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European Commission Adopts Proposal to Improve Working Conditions in Fishing Sector

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European Commission Adopts Proposal to Improve Working Conditions in Fishing Sector

European Commission Adopts Proposal to Improve Working Conditions in Fishing Sector
May 04
10:04 2016

The European Commission has adopted a proposal for a Directive which aims at improving the working conditions for workers in the fishing sector. Following an agreement by social partners on working conditions in the fishing sector, the European Commission is translating the agreement into a legal proposal for a Directive.

In 2013, the EU social partners in the fishing sector reached an agreement, which proposed to align EU law with the “Work in Fishing” Convention 2007 of the International Labour Organisation (ILO). Once adopted by the Council, this directive will implement the social partner agreement, which provides for a higher level of protection of EU fishermen.

The proposed Directive will improve the living and working conditions of fishermen. It includes minimum requirements for:

* Work on board (e.g. minimum age, medical certificate, information in the employment contract)

* Conditions of service (working time limits, right of repatriation)

* Accommodation and food

* Occupational safety and health protection, including medical treatment on board and ashore

Furthermore, the implementation of the social partner agreement in EU legislation is expected to set an example for third countries to ratify the 2007 ILO Working in Fishing Convention. This is particularly relevant in the context of the fight against illegal fishing.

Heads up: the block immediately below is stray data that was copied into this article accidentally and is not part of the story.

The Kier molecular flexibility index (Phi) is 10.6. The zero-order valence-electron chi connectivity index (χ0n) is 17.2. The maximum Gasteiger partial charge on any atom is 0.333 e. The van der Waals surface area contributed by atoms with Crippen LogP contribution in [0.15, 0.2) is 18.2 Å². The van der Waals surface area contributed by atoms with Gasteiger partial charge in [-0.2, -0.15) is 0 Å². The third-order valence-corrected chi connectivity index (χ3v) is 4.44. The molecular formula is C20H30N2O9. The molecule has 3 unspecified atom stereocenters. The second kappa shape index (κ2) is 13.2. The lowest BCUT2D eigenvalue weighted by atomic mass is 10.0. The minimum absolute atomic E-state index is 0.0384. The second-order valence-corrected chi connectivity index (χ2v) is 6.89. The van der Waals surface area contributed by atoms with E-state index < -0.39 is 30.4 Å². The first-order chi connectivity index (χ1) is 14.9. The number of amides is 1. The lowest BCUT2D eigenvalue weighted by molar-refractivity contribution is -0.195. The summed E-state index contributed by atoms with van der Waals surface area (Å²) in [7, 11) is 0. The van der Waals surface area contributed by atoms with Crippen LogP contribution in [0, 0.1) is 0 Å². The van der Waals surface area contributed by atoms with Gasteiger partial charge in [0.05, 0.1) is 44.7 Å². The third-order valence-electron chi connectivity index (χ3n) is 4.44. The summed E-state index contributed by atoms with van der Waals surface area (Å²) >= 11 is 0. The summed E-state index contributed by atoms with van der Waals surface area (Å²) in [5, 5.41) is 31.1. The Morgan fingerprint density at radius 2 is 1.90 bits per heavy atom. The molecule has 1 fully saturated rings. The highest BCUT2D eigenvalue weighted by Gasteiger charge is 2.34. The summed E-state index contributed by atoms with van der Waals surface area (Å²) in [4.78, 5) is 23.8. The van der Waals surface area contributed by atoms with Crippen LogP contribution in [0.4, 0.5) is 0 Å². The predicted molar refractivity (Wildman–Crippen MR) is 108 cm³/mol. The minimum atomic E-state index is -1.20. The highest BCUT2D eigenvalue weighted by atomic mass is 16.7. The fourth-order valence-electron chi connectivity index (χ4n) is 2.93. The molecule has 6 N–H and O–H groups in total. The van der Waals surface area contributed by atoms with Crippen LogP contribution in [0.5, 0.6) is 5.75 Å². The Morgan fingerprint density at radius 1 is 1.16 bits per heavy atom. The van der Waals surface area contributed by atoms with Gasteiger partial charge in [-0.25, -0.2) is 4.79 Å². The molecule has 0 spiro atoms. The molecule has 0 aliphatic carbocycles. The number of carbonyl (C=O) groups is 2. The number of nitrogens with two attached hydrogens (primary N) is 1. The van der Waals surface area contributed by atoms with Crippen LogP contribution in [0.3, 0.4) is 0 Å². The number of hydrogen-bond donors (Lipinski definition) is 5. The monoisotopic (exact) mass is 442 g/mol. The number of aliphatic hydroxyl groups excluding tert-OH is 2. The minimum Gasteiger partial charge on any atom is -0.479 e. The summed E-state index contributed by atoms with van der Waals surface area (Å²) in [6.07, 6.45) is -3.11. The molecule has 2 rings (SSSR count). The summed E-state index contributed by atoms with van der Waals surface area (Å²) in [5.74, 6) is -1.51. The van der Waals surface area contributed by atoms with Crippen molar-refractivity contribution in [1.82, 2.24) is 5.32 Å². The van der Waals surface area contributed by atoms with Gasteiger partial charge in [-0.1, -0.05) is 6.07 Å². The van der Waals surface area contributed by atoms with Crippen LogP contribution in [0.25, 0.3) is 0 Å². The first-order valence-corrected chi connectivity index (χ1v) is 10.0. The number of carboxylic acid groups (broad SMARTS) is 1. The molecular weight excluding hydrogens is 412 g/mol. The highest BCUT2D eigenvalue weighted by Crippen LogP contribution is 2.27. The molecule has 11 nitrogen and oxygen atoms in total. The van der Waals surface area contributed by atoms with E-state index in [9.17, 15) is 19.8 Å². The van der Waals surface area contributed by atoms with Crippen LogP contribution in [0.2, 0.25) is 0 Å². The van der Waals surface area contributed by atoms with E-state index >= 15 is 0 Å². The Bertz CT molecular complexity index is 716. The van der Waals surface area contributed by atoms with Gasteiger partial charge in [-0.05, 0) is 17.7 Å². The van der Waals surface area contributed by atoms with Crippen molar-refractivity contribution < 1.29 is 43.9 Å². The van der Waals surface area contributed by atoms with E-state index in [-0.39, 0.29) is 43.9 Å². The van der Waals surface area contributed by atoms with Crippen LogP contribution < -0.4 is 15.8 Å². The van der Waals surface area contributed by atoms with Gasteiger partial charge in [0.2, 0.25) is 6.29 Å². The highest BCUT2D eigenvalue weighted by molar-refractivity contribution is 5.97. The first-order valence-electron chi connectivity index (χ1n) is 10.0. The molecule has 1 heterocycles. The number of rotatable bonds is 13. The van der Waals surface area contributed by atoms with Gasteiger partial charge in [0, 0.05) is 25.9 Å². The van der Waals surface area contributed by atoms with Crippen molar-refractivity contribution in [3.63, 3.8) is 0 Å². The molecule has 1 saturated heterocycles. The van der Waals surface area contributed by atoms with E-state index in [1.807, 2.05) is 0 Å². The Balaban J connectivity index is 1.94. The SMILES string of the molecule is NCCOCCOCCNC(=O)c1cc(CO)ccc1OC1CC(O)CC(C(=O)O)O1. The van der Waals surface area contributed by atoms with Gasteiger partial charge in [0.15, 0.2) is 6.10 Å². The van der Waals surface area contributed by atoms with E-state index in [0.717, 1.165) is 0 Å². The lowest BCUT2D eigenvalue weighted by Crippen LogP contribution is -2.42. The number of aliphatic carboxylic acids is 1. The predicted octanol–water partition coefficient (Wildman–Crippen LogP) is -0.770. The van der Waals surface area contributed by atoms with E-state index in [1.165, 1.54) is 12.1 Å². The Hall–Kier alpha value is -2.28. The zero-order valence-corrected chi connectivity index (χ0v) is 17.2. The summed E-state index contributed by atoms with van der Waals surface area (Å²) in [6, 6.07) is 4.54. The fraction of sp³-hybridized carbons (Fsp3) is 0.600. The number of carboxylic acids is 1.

The European fisheries industry is the fourth largest in the world. The fisheries industry provides jobs for over 100,000 people in the EU. It supplies some 6.4 million tonnes of fish each year. Sea fishing is a cross-border sector which operates worldwide. Accordingly, fishing vessels registered in or sailing under the flag of an EU Member State also operate outside the territorial waters of the EU Member State concerned, for instance in waters under jurisdiction of other EU Member States and in international waters.

Fishermen often live and work for days on board of the vessel in difficult circumstances with heavy equipment. The accident and injury rate in the sector is high compared to other sectors: it can be 15 times higher than average. They do not return to their homes on a daily basis, so they are dependent on their employer for medical care on board, food, potable water, and accommodation.


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